THE YOUNG HAVE gone to hell, needless to say, and Jerzy Kosinski was muttering why.
His novel, "Being There" is really a beastly attack on the press, but maybe Jerzy (pronounced Jersey) didn't want to hammer on that when a fine upstanding reporter was drinking coffee with him.
"This fellow in your book," the dialogue began, "is not awfully bright, is he?"
"No," said Kosinski, "it's just that all the politicians think he is. He has grown up totally isolated, working in a rich man's garden, tending to the watering of plants, and he's never been out of the garden and the little cell he sleeps in."
He has no identity, no feeling, no thought of his own. He is nothing but a spasm of fitful images drawn from television.
But fate is strange. Circumstances throw this innocent gardener with an IQ of 74 into the great world, where he is promptly run over by a lady in a limousine.
She picks him up and takes him to her mansion. The fellow says, honestly enough, that he is Chance. The fellow says, honestly enough, that he is Chance, dener.
"Ah, Chauncey, Gardiner," says his hosts, while he recovers at the mansion from being run over by the limousine.
In no time he is introduced around in the high society of his hosts. One day the president of the United States visits his host, and Chance says something dumb, about the importance of not chopping the roots off a plant.
The president picks up this remark and uses it in a major address, crediting it to Chauncey Gardiner and in no time the press is running around trying to find this wonderful Mr. Gardiner who has the president's ear and obviously advises him on state matters.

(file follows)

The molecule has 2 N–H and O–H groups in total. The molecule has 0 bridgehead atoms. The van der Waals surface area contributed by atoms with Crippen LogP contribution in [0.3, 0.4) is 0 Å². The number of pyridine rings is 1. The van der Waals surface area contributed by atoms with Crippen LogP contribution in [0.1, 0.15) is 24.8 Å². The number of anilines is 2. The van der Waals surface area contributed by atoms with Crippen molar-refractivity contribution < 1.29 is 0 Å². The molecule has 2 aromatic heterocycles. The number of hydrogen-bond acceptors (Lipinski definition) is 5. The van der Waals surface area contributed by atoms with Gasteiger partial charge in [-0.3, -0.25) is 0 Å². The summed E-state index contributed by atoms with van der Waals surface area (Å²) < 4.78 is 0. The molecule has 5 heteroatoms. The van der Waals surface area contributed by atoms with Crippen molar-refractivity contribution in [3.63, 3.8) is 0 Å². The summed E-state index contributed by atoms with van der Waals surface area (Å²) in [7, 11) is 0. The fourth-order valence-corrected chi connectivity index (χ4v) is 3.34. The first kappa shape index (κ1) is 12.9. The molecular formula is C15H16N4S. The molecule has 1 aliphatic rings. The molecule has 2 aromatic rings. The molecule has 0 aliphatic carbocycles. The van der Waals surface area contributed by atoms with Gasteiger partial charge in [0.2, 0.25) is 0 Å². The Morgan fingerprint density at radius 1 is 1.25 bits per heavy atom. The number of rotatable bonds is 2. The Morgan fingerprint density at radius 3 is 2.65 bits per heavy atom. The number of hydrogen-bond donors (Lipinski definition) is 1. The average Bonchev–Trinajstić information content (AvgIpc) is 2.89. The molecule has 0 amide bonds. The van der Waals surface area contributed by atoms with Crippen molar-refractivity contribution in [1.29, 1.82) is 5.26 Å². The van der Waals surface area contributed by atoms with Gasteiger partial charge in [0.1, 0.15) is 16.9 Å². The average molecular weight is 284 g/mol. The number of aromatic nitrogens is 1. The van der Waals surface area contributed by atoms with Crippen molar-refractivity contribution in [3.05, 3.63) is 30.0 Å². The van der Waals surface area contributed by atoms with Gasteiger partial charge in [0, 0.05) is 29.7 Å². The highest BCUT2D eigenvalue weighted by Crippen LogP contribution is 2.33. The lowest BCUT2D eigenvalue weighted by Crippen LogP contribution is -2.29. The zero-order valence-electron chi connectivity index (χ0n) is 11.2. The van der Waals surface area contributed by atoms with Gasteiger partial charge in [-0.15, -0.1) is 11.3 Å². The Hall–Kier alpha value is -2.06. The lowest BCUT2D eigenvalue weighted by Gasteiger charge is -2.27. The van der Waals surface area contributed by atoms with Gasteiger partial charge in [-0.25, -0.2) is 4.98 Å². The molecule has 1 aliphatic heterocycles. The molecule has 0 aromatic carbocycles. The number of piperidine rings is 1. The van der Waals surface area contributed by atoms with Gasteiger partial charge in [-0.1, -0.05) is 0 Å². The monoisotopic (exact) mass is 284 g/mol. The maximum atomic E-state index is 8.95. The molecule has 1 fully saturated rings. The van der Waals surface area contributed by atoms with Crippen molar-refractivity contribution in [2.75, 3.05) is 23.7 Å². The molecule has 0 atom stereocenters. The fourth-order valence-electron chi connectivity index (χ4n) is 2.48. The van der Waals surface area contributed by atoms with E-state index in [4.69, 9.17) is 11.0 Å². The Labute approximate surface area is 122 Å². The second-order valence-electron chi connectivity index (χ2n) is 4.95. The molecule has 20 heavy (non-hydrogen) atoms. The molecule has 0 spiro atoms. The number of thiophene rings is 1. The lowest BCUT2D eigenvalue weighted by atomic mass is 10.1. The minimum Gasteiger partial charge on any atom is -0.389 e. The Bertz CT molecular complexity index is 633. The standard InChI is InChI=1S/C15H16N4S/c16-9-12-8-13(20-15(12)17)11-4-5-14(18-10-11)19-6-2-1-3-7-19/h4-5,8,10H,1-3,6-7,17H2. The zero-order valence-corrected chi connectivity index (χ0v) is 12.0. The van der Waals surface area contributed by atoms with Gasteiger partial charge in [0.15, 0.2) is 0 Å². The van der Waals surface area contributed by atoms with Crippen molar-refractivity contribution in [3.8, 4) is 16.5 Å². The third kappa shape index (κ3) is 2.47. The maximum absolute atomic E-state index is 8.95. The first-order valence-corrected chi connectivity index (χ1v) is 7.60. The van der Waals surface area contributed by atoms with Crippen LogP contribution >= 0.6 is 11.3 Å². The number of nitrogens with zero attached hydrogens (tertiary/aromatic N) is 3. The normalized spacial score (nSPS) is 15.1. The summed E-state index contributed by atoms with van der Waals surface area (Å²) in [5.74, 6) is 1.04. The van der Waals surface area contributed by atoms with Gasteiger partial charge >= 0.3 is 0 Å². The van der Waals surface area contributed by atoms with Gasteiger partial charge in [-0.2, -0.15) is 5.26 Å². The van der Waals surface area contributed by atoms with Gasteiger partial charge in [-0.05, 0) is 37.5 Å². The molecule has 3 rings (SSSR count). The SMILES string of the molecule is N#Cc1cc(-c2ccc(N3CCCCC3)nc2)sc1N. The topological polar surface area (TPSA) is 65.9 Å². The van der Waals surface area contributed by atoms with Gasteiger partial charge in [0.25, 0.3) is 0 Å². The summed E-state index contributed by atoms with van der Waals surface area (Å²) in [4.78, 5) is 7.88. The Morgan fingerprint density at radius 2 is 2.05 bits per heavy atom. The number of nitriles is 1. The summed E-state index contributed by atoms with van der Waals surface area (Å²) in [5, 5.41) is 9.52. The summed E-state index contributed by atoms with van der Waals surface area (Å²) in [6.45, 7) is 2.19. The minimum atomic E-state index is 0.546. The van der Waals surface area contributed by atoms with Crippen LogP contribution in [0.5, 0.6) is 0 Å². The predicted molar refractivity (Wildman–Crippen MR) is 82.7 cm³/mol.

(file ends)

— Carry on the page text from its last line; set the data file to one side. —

One thing leads to another, and once the press gets through promoting Chauncey Gardiner, in a vast series of articles that go on and on about him without telling you anything, the novel closes with Chauncey Gardiner about to be nominated vice president of the United States.
"Well," the vistor said "there's one thing you have to say for the press and the president. Chance's comments, about not chopping off the roots and so on, are at least true. And there's as much wisdom in old Chance's babbling about roots and watering cans as in the gestalted jabber of the high set he's moving in."
"Right," said Jerzy.
Not only can the press promote a nitwit to high office, in other words, but the nitwit will do about as well as anybody else.
"Who was your model for Chance?" he was asked.
"He's sort of a composite of the young men I taught at Princeton and then at Yale."
"They really are something to behold," the visitor agreed. "Where the hell do you think they come from?"
"God knows," Jerzy agreed. "You can't get any response out of them. It's because of television and the way they're trained, I think. They grow up sitting there gaping and flipping channels and by the time they get to Princeton they have no touch with reality," he went on.
"The student health office got upset because all the students were dropping in asking for Valium (a tranquilizer, and, like television, dangerously addictive) before going to my classes."
"Good Lord," the visitor cried. "What were you doing to those kids to throw them on Valium?"
"Listen," said this major author, "that's exactly what I began to ask myself. Maybe there was something about me, about my manner, that was scaring them to death. It turned out I made them nervous by not telling them at the beginning of the lecture, "Today we will talk about so-and-so.'"
"Ah," said the visitor. "No wonder. You didn't tell them what you were going to tell them. That's because you grew up in Poland. Here we have a sound rule for instructing people. First you tell them what you're going to tell them, then you tell them, then you tell them what you've told them."
"Oh, said Jerzy. "Well, anyhow, I made them very nervous."
"Another thing," said his visitor, "you look at them."
"Of course I looked at them when I was talking to them, trying to teach them, Jerzy said.
"Well, you can't do that. They think you're going to attack them if you look right at them."